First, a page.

- The Washington Times - Friday, March 21, 2008

The Vatican yesterday was accused of currying favor with China by “censoring” the Easter reflections for tonight’s solemn Good Friday service at the Colosseum that Cardinal Joseph Zen Ze-kiun of Hong Kong wrote at the request of Pope Benedict XVI.

But many commentators insist the choice of the outspoken Shanghai-born bishop for the task reflects the full support he enjoys from the pontiff.

The pope asked Cardinal Zen, 76, to write the reflections, or special prayers, for the Way of the Cross ceremony, which will be beamed on live satellite television to millions of Christians around the world.

The prayers will be recited at each of the 14 “stations of the cross” as specially chosen participants join a torch-lit procession led by the German pontiff carrying a large wooden cross in a liturgy recalling the crucifixion of Jesus Christ.

“I understood that the Holy Father wanted me to bring the voice of China to the Colosseum,” the cardinal told the Vatican Radio on Wednesday. “The memory of the passion of Our Lord naturally refers also to the present suffering still today in the Church, and in China there are many who still are suffering for their faith.”

Cardinal Zen said he hoped the Chinese leadership in Beijing will “understand that religious freedom, also for the Catholic church, is not harmful at all. On the contrary, it is to the advantage of our homeland.”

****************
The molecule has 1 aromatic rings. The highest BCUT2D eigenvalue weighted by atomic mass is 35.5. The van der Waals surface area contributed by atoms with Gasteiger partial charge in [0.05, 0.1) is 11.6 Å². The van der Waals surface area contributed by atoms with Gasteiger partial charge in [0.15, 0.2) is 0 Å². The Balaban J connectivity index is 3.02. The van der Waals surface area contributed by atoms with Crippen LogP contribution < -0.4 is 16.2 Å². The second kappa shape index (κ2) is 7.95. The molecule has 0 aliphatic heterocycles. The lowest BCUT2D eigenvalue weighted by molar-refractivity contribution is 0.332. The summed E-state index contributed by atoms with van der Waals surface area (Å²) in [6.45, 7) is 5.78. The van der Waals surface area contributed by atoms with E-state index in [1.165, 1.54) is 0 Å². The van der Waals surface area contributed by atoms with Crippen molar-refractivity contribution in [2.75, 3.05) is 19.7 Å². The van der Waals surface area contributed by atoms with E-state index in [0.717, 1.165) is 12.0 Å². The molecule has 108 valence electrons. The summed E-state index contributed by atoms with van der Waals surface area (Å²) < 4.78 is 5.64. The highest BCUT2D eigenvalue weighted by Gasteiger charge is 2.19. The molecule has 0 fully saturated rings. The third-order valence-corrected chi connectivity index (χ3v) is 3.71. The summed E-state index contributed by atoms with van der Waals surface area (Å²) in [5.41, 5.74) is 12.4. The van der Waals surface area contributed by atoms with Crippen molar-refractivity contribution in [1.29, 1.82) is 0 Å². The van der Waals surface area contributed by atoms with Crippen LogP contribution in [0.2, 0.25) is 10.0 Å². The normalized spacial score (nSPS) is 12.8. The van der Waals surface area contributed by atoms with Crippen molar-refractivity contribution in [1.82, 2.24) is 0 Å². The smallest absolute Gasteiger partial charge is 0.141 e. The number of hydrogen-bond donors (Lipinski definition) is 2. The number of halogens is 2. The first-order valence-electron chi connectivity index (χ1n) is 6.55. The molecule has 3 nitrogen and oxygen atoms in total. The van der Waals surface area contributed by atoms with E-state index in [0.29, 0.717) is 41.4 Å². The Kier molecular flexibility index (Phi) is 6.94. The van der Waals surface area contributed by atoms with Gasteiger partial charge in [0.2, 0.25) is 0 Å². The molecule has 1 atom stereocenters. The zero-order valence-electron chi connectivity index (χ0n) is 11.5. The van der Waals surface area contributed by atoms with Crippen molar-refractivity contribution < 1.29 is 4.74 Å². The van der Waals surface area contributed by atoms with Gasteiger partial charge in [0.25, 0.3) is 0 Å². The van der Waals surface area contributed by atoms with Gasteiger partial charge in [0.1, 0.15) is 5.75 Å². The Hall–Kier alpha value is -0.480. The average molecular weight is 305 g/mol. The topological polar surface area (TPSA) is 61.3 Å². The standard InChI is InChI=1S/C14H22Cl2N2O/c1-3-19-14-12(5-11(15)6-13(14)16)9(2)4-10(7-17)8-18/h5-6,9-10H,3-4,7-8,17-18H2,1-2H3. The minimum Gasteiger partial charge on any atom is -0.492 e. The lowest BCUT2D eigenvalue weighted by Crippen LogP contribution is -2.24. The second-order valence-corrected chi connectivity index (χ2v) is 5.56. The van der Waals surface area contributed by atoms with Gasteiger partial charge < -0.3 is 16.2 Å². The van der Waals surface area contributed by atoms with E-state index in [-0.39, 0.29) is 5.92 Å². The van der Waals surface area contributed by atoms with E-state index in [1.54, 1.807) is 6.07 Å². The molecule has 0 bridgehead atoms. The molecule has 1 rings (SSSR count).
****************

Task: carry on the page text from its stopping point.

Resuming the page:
However, the left-leaning La Repubblica newspaper noted that there was no reference to the suffering of Chinese Catholics in a text of the cardinal’s prayers made available in advance.

“Was this forgetfulness, self-censorship or prudence?” asked Orazio La Rocca, Vatican correspondent for the Rome newspaper.

In his original draft of the reflections, the cardinal wrote that “for years my people have had to undergo martyrdom only because they are Christians,” but this phrase was removed from the official Vatican version, Mr. La Rocca said, citing Vatican sources.

“In the text that will be read and broadcast all over the world there is no trace of ‘persecution’ and the question of ‘religious freedom’ in China,” said the newspaper. “In the end, the Chinese cardinal was ‘advised’ to write meditations for the papal Way of the Cross that were more spiritual, less political, without specific accusing references.”

This was “advice formulated, prudently, by the high Vatican hierarchy so as not to touch the sensitivity of Beijing and, what would be worse, compromise dangerously the underground dialogue that is under way between China and the Holy See,” Mr. La Rocca said.

Benedict hopes to make a breakthrough in Vatican relations with China and has received support from United Nations senior officials approached by the Vatican’s U.N. ambassador, Bishop Celestine Migliore, the newspaper said.

Critics frequently accuse the Vatican of being soft with the Chinese communist authorities so as to obtain concessions for embattled Chinese Catholics.

The Italian media lashed out at Benedict earlier this week when he failed to mention demonstrations in Tibet during his weekly Angelus address on Sunday. The pope, however, broke silence on Tibet in remarks critical of China during his weekly general audience on Wednesday.

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